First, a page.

SEVAN, the Satellite Emergency Voice Alerting Network, and PaSTAR, its innovative, satellite-based data network, are part of the overall complement of tools the agency uses for warning and communications functions.
The voice 'side' of the satellite warning system allows PEMA, counties, regional offices and cities to communicate directly in real time regardless of the status of telephone systems. Warning messages are routinely broadcast by PEMA using this system. It is based on one of the constellation of statellites in geosynchronous Earth orbit and is online and available continously.
In its simplest form, PaSTAR -- the Pennsylvania Statewide Telecommunications and Alerting System -- is a computer network without wires. Using satellite-based technology and the latest computer server and client systems, the system allows data-sharing, reporting and textual and graphics communications to flow unimpaired between users connected to the system. At the core of PaSTAR are commercially-available computer server and email software packages widely used in internet communications.
For technical information on SEVAN or PaSTAR, contact Technical Services at (717) 651-2039. Operational information is available by contacting PEMA Operations at (717) 651-2001.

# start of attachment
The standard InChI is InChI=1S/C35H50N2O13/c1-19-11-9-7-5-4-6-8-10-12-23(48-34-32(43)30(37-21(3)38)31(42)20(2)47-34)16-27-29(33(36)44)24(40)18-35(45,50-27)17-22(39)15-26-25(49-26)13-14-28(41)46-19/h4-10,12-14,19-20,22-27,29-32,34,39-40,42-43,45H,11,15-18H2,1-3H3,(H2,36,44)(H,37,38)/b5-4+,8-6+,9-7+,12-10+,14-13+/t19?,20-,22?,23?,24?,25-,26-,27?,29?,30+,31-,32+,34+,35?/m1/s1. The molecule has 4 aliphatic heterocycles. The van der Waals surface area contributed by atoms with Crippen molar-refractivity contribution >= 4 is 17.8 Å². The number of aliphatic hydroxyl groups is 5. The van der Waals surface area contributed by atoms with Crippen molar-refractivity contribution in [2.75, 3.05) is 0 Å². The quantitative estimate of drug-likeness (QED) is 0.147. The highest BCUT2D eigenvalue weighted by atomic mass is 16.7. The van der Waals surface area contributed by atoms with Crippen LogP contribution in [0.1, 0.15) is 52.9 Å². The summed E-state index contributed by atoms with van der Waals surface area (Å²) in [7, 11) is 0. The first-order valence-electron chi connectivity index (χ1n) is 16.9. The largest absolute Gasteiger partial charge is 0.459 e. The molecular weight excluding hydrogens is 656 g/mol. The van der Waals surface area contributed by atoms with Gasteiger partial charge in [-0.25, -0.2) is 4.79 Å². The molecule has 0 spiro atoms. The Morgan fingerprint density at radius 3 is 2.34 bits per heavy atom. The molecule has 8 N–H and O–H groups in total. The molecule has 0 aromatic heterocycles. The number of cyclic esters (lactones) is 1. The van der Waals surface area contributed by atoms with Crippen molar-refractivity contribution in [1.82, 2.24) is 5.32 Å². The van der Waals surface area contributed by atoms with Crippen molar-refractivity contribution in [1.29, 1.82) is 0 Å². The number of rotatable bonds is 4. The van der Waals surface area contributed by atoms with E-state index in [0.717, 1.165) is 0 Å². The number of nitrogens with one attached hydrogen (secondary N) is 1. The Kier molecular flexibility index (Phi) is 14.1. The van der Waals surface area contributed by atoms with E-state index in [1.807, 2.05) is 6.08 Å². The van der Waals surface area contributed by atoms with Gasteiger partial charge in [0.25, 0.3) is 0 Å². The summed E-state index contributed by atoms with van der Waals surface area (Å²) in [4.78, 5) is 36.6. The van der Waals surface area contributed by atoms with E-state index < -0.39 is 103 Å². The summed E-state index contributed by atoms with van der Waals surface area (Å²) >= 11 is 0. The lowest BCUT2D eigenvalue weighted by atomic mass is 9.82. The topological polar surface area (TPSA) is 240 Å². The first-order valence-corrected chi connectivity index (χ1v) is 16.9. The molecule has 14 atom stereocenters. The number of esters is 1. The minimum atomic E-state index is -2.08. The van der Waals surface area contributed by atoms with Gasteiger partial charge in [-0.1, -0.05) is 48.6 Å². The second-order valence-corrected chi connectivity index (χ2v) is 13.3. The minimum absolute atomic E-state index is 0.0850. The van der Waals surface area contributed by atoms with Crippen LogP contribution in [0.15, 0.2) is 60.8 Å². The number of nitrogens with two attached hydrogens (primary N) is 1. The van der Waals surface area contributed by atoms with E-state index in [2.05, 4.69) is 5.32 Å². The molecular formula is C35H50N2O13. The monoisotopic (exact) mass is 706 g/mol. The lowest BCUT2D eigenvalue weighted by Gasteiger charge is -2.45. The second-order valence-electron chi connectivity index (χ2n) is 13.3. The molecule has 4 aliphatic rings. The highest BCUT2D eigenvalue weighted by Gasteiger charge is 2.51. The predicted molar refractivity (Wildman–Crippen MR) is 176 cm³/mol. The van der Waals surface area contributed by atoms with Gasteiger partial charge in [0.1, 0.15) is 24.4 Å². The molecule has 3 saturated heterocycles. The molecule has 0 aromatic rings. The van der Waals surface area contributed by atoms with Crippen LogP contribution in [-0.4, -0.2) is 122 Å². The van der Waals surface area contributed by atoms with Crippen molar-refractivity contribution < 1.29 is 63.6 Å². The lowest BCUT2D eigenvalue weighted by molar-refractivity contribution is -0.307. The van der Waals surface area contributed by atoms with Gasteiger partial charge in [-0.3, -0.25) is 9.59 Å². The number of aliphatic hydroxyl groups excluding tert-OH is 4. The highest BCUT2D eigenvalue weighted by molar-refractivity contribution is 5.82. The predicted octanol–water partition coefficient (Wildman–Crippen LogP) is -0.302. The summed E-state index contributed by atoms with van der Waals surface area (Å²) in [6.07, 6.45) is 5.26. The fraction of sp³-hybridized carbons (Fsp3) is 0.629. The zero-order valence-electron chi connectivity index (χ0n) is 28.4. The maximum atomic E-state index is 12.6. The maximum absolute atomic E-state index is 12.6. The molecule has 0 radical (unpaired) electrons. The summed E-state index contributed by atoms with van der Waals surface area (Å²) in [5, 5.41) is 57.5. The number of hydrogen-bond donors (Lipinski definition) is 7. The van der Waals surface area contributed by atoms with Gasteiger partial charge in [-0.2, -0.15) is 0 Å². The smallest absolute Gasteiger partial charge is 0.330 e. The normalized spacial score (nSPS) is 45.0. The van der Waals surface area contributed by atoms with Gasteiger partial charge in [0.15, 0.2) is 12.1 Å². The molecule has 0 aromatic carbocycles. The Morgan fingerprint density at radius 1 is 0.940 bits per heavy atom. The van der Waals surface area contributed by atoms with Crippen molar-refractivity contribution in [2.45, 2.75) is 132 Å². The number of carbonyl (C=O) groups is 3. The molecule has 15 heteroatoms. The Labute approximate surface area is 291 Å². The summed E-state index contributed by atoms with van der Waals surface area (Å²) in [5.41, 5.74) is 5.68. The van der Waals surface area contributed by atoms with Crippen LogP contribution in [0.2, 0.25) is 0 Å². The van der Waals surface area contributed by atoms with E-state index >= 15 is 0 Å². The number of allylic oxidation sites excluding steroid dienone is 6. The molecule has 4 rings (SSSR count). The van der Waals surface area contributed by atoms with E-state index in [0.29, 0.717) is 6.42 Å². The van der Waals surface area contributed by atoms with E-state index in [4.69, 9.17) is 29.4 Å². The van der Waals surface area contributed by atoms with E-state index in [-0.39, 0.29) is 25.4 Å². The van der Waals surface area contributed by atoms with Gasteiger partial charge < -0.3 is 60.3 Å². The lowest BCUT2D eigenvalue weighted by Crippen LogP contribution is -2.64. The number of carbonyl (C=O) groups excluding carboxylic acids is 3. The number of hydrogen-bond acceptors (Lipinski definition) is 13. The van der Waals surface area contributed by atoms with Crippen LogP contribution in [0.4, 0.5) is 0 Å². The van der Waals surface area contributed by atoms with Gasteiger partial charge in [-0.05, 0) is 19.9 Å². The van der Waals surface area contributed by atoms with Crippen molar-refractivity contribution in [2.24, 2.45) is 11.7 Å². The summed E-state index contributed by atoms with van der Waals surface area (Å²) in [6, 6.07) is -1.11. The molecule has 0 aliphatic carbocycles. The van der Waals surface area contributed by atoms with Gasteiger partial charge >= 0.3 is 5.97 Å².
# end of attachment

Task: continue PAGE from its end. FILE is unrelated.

R.A.C.E.S. is a group of amateur radio operators who donate their services in time of natural disaster or emergency. They provide communication for fire, police and other agencies that need assistance.
Integrated Flood Observing and Warning System
Visit Pennsylvania's Automate Flow Warning System Page
PEMA, in accordance with a memorandum of understanding with the National Weather Service (NWS), operates and maintains a flash flood warning system in flood sensitive areas encompassing some 30 counties across the Commonwealth.
This system, known as IFLOWS, relies on radio reporting rain and stream gauges which provide rainfall and stream level data via radio and satellite to counties, the State Emergency Operations Center (EOC), PEMA Area Offices and the National Weather Service offices serving Pennsylvania. The IFLOWS system also provides an alarm feature for local and state/NWS use.
Actual rainfall is compared with NWS Flash Flood Guidance (FFG), and alarms are triggered at various preset levels related to the FFG. The IFLOWS computers at the county and all sites on the satellite network alarm with both an audible and a visual signal when rainfall or stream levels reach levels that can lead to flash flooding.
PEMA is provided with funds from the NWS/NOAA to operate and maintain the IFLOWS system through an annual Cooperative Agreement. At the present time, these funds are limited to life-cycle replacement or upgrading of existing equipment. No new county sites are being funded by NWS for this program due to funding constraints at the federal level.